JVC TH-F3 DVD Digital Theater System Page 2
This trend continued in The Counterfeiters. The film includes a Berlin nightclub scene that’s atmospheric but not enveloping. However, the system did avoid thinness—male vocals were reasonably proportionate. Harmonica, an instrument that normally shreds eardrums, didn’t sound harsh. Some bass effects were too strong, and I wished the system (and its narrow sub adjustment range) would have allowed me to turn them down a little more.
Shine a Light is the Martin Scorsese/Rolling Stones concert film, recorded live at New York’s Beacon Theater. The old, sleazy venue is perfect for these lovable survivors. Guitars got an excitingly zingy top end. The mix doesn’t allow much of a drum sound—the bonus tracks actually have a better bottom end than the main ones. When the audience bursts into applause, once again the system was not as “you-are-there” as I’d hoped.
Fun with Listening Modes
My musical selections were from CDs. I used Peace and Love by the Pogues as a platform to experiment with sound modes. Steve Lillywhite’s production of the folk-rock colossus turned the chiming mandolin, banjo, penny whistle, accordion, and other traditional instruments into a Celtic wall of sound. What happened next depended on what mode I chose. The system offers four modes: Auto Surround, Movie, Wide/2-Channel, and Super Wide. The latter three modes use Dolby Pro Logic II processing, so the Movie mode is the DPLII movie mode. The two wide-ish modes probably represent the Music mode with other DPLII tweaks. This system doesn’t include the usual panoply of DPLII user adjustments (center width, panorama, etc.), presumably because they are embodied in the JVC-designed modes.
Auto Surround (in a CD context, stereo) added the least processing but still revealed the system’s modest and not unpleasant midrange coloration. I skipped over the Movie mode, since none of my demo material used analog Dolby Surround. The Wide/2-Channel mode was the most striking. It widened and deepened the soundstage. It also sounded a bit spacey and synthetic, especially in its treatment of drum reverb. The Super Wide setting disappointed me. Everything sounded distant, as though the system had been locked in a closet. The highlight was “Down All the Days,” one of my favorite Shane MacGowan songs. The song uses tapping typewriter effects and a ferocious drone to add up to a kind of Irish psychedelia.
Bill Bruford’s Earthworks weighed in with A Part, and Yet Apart. Here, the system surprised me by rendering this naturalistic jazz recording, well, naturally. The saxophone didn’t exacerbate the system’s coloration as much as the Pogues’ toppy instruments did. Bruford’s snare, always mixed forward in this drummer-led band, had the right snap. While the bass drum and string bass revealed the sub’s limits, they at least got a solidly competent treatment. The sub’s small driver was controlled enough not to bloat unduly. This demo improved my opinion of the system—I could see using it in my bedroom.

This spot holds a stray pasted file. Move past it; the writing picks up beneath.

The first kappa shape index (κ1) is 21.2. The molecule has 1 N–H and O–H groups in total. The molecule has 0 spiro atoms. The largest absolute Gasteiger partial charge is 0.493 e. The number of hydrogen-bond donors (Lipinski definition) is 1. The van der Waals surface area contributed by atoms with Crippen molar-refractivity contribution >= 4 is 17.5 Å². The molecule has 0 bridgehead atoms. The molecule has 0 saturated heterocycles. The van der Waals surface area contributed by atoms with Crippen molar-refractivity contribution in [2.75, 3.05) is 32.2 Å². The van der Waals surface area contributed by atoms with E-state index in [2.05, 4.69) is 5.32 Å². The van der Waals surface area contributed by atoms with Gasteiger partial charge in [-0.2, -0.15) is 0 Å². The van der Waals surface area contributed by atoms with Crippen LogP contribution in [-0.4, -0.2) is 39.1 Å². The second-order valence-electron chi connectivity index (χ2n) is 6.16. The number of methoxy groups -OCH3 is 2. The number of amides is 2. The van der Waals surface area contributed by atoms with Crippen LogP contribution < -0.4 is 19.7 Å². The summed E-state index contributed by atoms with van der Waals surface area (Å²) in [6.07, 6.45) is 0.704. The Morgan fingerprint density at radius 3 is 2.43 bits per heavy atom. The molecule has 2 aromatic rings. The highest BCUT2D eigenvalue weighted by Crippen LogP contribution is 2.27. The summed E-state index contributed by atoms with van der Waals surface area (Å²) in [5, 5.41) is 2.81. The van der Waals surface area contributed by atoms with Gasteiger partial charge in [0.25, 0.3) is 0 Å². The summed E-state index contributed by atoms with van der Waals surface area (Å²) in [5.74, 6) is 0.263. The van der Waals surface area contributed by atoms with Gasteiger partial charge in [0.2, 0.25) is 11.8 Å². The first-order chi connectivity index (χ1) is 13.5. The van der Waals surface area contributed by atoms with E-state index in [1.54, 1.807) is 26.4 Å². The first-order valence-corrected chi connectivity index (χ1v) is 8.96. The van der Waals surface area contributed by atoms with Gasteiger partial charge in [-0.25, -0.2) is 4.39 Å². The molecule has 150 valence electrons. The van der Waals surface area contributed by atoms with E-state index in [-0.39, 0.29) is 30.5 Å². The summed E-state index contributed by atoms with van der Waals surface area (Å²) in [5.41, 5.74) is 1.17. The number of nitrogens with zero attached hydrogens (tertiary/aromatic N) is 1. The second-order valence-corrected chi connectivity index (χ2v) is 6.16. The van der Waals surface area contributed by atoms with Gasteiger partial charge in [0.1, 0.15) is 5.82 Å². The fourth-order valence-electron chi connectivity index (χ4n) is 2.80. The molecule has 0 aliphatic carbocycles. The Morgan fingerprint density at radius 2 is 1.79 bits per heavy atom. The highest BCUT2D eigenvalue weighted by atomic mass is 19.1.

The system got a piano and orchestra workout with Beethoven: The Piano Concertos by Vladimir Ashkenazy and the Chicago Symphony with Sir Georg Solti. I concentrated on the fifth (Emperor) concerto. Again, the Auto Surround (stereo) and Wide/2-Channel modes were the most listenable. I eventually favored the latter for its fluffier string sound. The sub best conveyed the piano’s lower registers in the center of its volume range.
iPod Docking and Channel Checks
When the demos were over, I played with the iPod interface. The system remote can navigate menus and transport controls on the iPod. However, it does not provide an onscreen display for iPod use. You’ve got to use the iPod’s own screen, which can be hard to see from across the room.
My final test was the 5.1-channel check from the Avia test DVD. The front left and right channels came from their respective speakers. A phantom center image floated between the speakers. When I moved my head even slightly off axis, the center image became localizable in the side toward which I was leaning. The big question, of course, was how the system produced the surround channels with only two speakers in front. Each signal (both surround-left and surround-right) emerged from both speakers, less than a foot forward of the speakers. And each one was localizable between the speakers, with virtually no steering (that I could hear) to indicate left or right. The surround channels provided a bigger, less spatially precise sound than the front channels, possibly due to different phase characteristics.
The JVC TH-F3 is a mixed bag. For a $500 system, it looks spiffy. The speakers’ build quality is commendable. The subwoofer also performs better than I’d expect in a system at this price. But JVC’s method of producing surround-like effects from two speakers doesn’t work as well as other systems I’ve heard—especially those that use Dolby’s proprietary version of Virtual Surround. If you adjust your expectations and recategorize this as a 2.1-channel system, you’ll less likely be disappointed. Consider it for your summer cabin, kid’s room, or guest bedroom.